Author(s): Stanford JL, Stanford CA
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Abstract The history of immunotherapy for tuberculosis is briefly reviewed, and the early appreciation of the importance of secreted antigens, common mycobacterial antigens and stress proteins is noted. The methods by which Mycobacterium vaccae strain NCTC 11659 was selected for special attention, and results of some of the pilot studies of its use as an immunotherapeutic for tuberculosis are reviewed. The results suggested that immunotherapy with M. vaccae may be an important step forward in the treatment and eventual control of tuberculosis. Used in combination with modern short course chemotherapy, treatment failures and deaths during treatment can be significantly reduced. Preliminary data suggests that shortened courses of chemotherapy may be possible when combined with immunotherapy, and such treatment may also be effective in patients co-infected with HIV. Studies at several centers show that M. vaccae may have an important part to play in the treatment of multi-drug resistant tuberculosis, especially when resistance is of the primary type. The mechanism by which M. vaccae achieves these results may be through adrenal endocrine influences on immunity, but remains speculative.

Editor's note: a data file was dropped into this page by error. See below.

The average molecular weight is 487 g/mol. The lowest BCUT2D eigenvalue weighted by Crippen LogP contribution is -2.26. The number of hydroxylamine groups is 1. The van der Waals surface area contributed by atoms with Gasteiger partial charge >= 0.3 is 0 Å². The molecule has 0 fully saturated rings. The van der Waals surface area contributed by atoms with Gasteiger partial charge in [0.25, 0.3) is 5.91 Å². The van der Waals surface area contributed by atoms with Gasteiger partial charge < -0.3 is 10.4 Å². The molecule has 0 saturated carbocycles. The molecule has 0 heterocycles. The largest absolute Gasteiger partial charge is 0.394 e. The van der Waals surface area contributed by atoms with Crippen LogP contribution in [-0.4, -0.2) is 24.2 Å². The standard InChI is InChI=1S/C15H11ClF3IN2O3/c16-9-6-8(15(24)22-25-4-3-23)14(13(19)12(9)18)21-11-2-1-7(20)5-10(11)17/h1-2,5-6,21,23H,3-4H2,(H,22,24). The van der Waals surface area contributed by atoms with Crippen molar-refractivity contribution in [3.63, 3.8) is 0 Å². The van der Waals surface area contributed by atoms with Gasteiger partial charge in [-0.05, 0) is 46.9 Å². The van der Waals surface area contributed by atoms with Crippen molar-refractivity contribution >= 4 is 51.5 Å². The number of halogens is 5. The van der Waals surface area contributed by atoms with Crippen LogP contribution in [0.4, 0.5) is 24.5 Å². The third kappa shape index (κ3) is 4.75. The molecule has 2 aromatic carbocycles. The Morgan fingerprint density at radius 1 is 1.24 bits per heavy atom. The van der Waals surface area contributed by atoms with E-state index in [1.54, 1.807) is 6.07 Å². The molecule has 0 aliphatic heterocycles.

This article was published in Immunobiology
and referenced in Journal of Bioprocessing & Biotechniques